This excellent compilation presents the very beginning of the Riley "B.B." King story as documented on phonograph records made between the years 1949 and 1952. Born in Mississippi, influenced by his uncle Bukka White as well as by Lowell Fulson, Wynonie Harris, and Ivory Joe Hunter, King cut his first four sides in 1949 for the Bullet label in Memphis, TN. Backed by trumpet, trombone, two saxes, and a rhythm section containing both Phineas Newborns Jr. and Sr., "Blues Boy" King sang his own kind of blues in a high and spirited voice. Moving over to the RPM label, King made a series of recordings in 1950 and 1951 that began to define his style, putting him on the map, as it were, and on the road to popularity. There seems to have been an amiable fire lit under the band during the session of January 8, 1951. "My Baby's Gone" moves like a New Orleans rhumba. "Questionnaire Blues" deals with the troublesome topic of conscription, a subject also handled by J.B. Lenoir, Titus Turner, and Sunnyland Slim during those Korean War years. Solomon Hardy's screaming tenor sax introduction jacks up "B.B. Blues" to a high level of emotional intensity from the get-go. It was always King's heart that spoke so directly to the people. The New Orleans-inspired authentic rock & roll energy is wonderfully exciting but King's heartfelt emotional honesty, so beautifully expressed on the slow and powerfully delivered "She's a Mean Woman," fills in the rest of the picture and makes his music uncommonly relevant to the listener. By September of 1951, B.B. King had steadily developed into a performer of stunning depth and immediacy. Note the presence of a pianist Ike Turner with alto saxophonist Hank Crawford on this session, and the legendary Johnny Ace at the piano on two sides dating from 1952. Here are some of the men who changed the very course of popular music midway through the 20th century, and these records are exactly how they went about it.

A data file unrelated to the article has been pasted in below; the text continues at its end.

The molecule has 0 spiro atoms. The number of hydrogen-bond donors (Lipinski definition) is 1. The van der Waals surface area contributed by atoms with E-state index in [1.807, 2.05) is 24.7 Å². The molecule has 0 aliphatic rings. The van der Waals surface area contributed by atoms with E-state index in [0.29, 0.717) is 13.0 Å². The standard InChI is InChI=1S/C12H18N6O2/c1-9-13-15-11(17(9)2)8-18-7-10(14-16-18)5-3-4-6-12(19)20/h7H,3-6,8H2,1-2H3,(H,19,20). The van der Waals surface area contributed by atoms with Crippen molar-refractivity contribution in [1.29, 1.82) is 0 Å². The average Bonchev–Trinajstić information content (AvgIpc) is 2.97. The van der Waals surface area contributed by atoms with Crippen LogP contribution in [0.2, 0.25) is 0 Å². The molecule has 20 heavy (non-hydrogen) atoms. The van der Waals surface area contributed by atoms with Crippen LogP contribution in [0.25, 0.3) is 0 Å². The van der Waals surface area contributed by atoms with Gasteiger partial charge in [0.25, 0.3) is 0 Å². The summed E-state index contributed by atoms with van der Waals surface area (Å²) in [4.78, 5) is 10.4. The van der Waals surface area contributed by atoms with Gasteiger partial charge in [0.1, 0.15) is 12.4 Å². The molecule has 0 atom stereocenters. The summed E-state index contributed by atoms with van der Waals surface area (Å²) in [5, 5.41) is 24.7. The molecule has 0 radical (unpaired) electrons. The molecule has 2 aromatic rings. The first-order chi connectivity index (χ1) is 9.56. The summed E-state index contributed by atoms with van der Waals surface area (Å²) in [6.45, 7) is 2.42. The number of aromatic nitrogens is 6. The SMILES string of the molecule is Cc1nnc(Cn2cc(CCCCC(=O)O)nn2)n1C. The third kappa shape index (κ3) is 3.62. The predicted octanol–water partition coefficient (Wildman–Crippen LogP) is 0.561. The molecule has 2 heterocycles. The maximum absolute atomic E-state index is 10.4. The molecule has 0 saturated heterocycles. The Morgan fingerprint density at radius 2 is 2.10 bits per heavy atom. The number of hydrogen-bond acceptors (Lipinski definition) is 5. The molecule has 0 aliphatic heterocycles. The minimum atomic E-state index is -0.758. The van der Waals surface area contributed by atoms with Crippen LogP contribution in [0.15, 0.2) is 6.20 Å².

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AllMusic Review by arwulf arwulf